Pic Pyramide and Rivière George. Monts-Pyramides.Alain Thibault
Situated in the valleys of the Rivière George and the Rivière Ford, as well as on the surrounding high plateaus, the Parc national des Monts-Pyramides Project has a fascinating history in terms of human occupancy, geology and biology.
Once largely submerged under Glacial Lake Naskaupi, this territory still bears marks of the different stages of deglaciation and marine transgression. Its scenic landscapes have been produced by a variety of geological and geomorphological phenomena. Pic Pyramide, the symbol of the park, shows ancient shorelines that are evidence of a history 7,000 years old. These ancient shorelines are also seen on several other hills in the sector.
The Rivière George, once witness to the migrations of hundreds of thousands of caribou, also served as a travel route for Inuit and Naskapi, as well as explorers and adventurers.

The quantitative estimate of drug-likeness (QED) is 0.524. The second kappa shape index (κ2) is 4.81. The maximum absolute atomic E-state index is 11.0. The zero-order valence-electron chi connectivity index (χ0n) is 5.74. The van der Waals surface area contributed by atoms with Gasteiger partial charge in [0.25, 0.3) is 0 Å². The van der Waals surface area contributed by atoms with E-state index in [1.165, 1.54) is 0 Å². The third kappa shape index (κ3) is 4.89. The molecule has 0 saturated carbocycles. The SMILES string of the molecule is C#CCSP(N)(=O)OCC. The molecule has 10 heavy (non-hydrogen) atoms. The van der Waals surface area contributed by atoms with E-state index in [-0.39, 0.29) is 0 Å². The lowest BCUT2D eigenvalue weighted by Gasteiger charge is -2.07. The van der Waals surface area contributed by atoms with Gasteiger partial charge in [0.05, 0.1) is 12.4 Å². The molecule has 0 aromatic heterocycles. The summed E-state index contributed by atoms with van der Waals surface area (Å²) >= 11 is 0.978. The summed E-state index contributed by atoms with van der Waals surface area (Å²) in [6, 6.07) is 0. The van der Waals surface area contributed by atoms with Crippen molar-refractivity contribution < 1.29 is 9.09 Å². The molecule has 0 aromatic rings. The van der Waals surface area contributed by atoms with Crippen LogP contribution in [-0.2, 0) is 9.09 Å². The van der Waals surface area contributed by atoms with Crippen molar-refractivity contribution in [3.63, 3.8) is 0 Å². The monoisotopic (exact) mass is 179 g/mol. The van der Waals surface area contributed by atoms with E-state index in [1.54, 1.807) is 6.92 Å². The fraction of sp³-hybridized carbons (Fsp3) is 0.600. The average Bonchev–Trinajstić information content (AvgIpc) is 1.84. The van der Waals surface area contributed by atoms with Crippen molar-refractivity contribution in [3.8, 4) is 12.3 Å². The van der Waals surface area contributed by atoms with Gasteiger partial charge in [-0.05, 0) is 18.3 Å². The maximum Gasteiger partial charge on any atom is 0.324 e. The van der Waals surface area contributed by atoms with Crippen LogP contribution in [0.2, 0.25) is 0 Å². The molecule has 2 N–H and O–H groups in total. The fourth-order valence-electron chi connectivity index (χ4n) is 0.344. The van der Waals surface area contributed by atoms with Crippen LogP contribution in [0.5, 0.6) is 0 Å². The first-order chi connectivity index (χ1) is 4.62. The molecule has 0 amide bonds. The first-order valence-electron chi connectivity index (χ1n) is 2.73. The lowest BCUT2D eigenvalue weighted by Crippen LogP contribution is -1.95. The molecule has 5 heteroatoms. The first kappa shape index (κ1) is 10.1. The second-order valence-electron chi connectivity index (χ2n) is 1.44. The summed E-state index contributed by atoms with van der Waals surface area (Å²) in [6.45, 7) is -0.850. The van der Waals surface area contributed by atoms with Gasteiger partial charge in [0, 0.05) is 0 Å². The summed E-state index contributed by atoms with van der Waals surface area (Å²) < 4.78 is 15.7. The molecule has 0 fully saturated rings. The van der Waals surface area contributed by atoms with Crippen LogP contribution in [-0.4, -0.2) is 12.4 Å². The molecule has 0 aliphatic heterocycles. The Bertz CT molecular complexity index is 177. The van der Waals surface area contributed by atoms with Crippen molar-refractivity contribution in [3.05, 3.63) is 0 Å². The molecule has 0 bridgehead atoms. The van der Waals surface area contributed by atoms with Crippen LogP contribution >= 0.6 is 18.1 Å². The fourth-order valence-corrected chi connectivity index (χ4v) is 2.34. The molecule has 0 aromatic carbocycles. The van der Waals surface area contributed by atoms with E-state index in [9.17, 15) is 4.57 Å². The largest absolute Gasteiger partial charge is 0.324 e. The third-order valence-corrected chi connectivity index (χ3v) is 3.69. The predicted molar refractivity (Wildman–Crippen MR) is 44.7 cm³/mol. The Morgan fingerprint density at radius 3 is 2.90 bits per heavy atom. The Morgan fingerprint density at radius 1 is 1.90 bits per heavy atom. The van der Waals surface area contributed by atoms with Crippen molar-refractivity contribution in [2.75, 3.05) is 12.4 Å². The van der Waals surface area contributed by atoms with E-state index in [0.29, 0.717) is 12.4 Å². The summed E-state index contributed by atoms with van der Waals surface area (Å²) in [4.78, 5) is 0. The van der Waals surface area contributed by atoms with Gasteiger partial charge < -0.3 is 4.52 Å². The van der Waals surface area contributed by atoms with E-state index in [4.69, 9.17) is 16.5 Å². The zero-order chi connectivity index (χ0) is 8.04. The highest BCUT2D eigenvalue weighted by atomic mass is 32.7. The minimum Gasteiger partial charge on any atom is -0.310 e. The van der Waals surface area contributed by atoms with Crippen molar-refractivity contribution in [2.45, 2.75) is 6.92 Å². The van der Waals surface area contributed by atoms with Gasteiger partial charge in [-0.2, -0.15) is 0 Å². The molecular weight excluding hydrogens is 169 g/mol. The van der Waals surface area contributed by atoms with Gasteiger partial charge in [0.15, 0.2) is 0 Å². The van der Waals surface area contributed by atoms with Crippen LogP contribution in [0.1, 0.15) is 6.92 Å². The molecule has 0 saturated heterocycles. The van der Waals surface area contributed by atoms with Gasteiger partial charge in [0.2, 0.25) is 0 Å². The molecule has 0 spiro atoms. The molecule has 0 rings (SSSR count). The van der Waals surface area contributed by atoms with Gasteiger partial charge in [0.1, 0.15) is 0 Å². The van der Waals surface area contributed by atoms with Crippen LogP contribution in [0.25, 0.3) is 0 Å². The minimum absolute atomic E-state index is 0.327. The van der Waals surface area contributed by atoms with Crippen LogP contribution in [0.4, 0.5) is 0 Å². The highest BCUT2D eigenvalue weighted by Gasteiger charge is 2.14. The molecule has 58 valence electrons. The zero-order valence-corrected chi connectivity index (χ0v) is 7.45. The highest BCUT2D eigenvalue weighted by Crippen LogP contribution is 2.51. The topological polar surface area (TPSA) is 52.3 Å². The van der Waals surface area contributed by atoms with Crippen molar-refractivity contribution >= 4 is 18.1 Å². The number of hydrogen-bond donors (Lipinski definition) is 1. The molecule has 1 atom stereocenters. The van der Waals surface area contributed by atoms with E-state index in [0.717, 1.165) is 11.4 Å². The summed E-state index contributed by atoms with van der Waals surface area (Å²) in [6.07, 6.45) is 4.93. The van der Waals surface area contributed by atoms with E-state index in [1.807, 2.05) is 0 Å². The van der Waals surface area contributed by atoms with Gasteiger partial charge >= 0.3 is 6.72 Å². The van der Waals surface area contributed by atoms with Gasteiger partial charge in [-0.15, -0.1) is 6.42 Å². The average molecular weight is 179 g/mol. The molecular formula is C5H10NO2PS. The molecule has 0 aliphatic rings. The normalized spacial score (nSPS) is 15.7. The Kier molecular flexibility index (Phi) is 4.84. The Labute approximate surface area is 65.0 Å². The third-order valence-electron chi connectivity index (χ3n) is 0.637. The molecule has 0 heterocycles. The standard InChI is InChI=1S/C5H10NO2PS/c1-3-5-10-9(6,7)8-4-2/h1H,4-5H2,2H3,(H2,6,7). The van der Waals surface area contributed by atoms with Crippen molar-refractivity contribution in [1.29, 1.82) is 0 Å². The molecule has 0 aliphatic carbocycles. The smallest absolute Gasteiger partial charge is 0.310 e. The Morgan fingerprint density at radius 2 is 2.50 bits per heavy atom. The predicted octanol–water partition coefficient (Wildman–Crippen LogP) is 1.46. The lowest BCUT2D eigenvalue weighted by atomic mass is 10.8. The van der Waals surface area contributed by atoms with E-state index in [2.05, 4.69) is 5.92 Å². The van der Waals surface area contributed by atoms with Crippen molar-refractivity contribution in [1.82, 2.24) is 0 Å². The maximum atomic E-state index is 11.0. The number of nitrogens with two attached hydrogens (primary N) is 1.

Situated just upstream from the mouth of the Rivière Ford, the Chutes Helen act as an impassable natural barrier for some species of fish, in particular arctic char. The Lac Tasirlaq and Lac Qamanialuk sector nurtures a varied fauna and flora, including species that are rare, at risk or unique to northern environments.
The Inuit communities of Kangiqsualujjuaq and Kuujjuaq, as well as the Naskapi community of Kawawachikamach are working jointly with the Ministère du Développement durable, de l’Environnement et des Parcs and the Kativik Regional Government towards the realization of this project. Once created, this park will be the second largest in the Québec National Parks network, covering over 5,000 km2.